Tutorial – Knitting Pleats

Today we launched the first of our spring pattern collections, Papyrus: In the Conservatory.

Note the giant spring the model is holding. It’s a “spring” collection. :/

As the cover promises, this collection contains patterns all containing peplums, pleats, and ruffles, all knit in new yarn Papyrus. There is actually just one project that utilizes pleats, and that is the Kaizen cardigan.

The pleats are added just to the sleeve cuffs here for a touch of feminine playfulness to an otherwise classically shaped cardigan.

Though I did my best to give accurate written instructions of how to make the pleats, this is one of those techniques where pictures really do speak a thousand words. There are a few photos of how to join pleats included in the pattern file, but the following is a much more detailed instruction.

This small swatch shows the cuff prior to the pleat joining. Stitches are reduced by almost two thirds after the pleating process.
First, the edge stitches are worked.
Next, the following 3 stitches (the eyelet column) will be slipped to a double pointed needle.
Eyelet column is now on a spare needle.
Next, the following 3 reverse stockinette (purl) stitches are slipped to a second spare needle.
Now the first 2 stitches of the row on the right needle. We’re going to be ignoring those stitches. After that, we have dpn 1 with the Eyelet Column sts, dpn 2 with the purl sts, and then the working left needle with all remaining stitches.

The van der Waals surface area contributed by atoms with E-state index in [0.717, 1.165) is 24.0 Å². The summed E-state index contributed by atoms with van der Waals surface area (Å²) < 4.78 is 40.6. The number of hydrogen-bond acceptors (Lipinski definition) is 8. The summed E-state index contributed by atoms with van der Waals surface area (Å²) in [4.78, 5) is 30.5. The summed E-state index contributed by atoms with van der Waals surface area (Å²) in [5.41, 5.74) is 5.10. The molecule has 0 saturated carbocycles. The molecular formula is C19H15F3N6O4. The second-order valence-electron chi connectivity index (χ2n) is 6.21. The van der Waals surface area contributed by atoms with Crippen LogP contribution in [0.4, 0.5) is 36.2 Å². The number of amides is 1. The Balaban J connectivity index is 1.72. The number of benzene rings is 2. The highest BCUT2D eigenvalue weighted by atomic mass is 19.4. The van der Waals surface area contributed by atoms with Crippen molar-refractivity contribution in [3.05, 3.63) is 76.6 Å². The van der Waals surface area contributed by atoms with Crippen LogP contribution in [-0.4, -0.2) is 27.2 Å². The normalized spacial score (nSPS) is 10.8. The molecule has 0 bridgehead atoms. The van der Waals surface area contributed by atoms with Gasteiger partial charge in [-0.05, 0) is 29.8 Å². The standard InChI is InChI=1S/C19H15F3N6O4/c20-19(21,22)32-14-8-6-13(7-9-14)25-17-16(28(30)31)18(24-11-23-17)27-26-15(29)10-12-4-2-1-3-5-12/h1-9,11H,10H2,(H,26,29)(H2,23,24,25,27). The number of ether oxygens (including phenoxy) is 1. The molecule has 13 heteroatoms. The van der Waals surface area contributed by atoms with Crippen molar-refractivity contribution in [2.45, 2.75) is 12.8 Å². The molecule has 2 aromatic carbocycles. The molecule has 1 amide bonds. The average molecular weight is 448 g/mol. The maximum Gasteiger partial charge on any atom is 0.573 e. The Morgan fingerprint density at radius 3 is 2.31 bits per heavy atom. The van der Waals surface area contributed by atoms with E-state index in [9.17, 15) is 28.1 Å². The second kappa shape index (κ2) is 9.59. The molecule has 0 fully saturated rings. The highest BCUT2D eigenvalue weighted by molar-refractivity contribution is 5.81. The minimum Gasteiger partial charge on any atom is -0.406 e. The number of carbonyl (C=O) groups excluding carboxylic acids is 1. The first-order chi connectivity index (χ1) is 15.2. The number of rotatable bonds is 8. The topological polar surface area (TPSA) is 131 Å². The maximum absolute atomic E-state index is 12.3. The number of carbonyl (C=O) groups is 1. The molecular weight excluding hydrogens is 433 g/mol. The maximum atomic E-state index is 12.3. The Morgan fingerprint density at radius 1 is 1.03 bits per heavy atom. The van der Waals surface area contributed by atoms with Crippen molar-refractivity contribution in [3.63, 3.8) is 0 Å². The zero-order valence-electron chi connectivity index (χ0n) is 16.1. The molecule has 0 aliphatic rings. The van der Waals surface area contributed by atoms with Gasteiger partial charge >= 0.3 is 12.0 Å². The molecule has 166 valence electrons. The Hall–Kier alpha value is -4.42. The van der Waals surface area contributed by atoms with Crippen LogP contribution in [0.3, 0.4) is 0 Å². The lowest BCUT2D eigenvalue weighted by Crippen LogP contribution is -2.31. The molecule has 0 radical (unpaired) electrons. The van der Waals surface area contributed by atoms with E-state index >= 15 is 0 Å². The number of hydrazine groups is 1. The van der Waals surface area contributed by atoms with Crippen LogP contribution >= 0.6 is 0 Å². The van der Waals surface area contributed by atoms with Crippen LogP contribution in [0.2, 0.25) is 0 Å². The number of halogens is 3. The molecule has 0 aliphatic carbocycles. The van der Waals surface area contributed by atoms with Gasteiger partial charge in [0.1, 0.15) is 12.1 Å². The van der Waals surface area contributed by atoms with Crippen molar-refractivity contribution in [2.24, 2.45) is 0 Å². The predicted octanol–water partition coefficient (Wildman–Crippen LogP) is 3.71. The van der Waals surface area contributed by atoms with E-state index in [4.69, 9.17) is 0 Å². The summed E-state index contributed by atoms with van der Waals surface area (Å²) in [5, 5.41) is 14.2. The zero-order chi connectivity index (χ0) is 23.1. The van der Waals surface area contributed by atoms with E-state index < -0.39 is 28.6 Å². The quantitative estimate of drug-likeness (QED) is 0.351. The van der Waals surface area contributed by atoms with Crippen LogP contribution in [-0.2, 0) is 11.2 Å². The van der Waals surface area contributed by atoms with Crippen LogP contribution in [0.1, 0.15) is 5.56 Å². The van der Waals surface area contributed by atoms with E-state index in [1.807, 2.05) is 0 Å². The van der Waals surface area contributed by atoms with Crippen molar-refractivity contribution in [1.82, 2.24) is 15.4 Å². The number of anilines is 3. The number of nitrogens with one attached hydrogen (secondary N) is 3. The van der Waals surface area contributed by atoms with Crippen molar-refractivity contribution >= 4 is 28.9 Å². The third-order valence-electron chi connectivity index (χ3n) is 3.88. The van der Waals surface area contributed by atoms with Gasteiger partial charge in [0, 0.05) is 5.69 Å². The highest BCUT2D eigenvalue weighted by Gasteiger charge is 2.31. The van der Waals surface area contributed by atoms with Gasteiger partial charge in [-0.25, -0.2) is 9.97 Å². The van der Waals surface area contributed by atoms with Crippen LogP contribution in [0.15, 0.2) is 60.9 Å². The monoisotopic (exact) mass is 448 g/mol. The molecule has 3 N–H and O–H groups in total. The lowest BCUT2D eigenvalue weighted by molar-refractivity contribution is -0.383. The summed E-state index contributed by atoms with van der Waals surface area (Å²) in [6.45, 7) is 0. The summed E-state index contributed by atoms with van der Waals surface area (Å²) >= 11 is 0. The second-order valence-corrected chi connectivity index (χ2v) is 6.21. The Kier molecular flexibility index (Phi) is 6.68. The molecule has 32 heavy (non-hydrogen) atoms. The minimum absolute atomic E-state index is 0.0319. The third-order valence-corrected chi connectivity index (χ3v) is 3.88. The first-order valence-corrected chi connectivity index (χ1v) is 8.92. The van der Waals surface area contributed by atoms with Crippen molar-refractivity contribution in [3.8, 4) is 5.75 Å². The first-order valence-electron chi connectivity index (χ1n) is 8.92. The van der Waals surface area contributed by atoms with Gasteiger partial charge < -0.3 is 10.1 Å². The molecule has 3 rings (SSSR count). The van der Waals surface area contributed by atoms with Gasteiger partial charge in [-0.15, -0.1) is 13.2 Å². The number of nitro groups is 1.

Rotate dpn 2 counter-clockwise, so that the wrong side of these sts is against the wrong side of the 3 sts after it (the 3 sts on the working left needle)
Wrong sides are now together. Slide the sts from this dpn toward the tip.
Place dpn 1 behind dpn 2 without rotating. Align the tips of all 3 needles in preparation for joining.
Now we’re going to be working k3tog – 1 st from each needle. Insert the tip of the right needle into the first st on the front needle.
Continue by inserting the tip of the right needle into the first stitch on the middle needle, and then the back needle.
Yarn over and pull through all 3 stitches.
Slip the stitches from the needles – k3tog complete. You will be working k3tog 2 more times to finish this pleat.
All com-pleated. Sorry, I couldn’t resist.

If you thought this looked complicated at the beginning, I hope I’ve changed your mind. It’s just a matter of arranging some stitches and working some k3togs.

Happy knitting!


2 thoughts on “Tutorial – Knitting Pleats”

  1. I purchased this pattern and began to knit it today. The eyelet column Row 4 instruction is only for 4 stitches. I have been knitting it the same as Row 2 (WS). Am I correct in doing this? Otherwise the eyelet column would look wrong I think. Please let me know as I do not want to continue if I am incorrect.

    1. Hi Janet,

      There was a typo on the text instruction for row 4 – you’re correct, it should be the same as row 2: k1, p3, k1. The chart is accurate, and I’ll be updating the pattern file to reflect this correction.

      Thanks so much for bringing this to our attention. I hope you enjoy the project!

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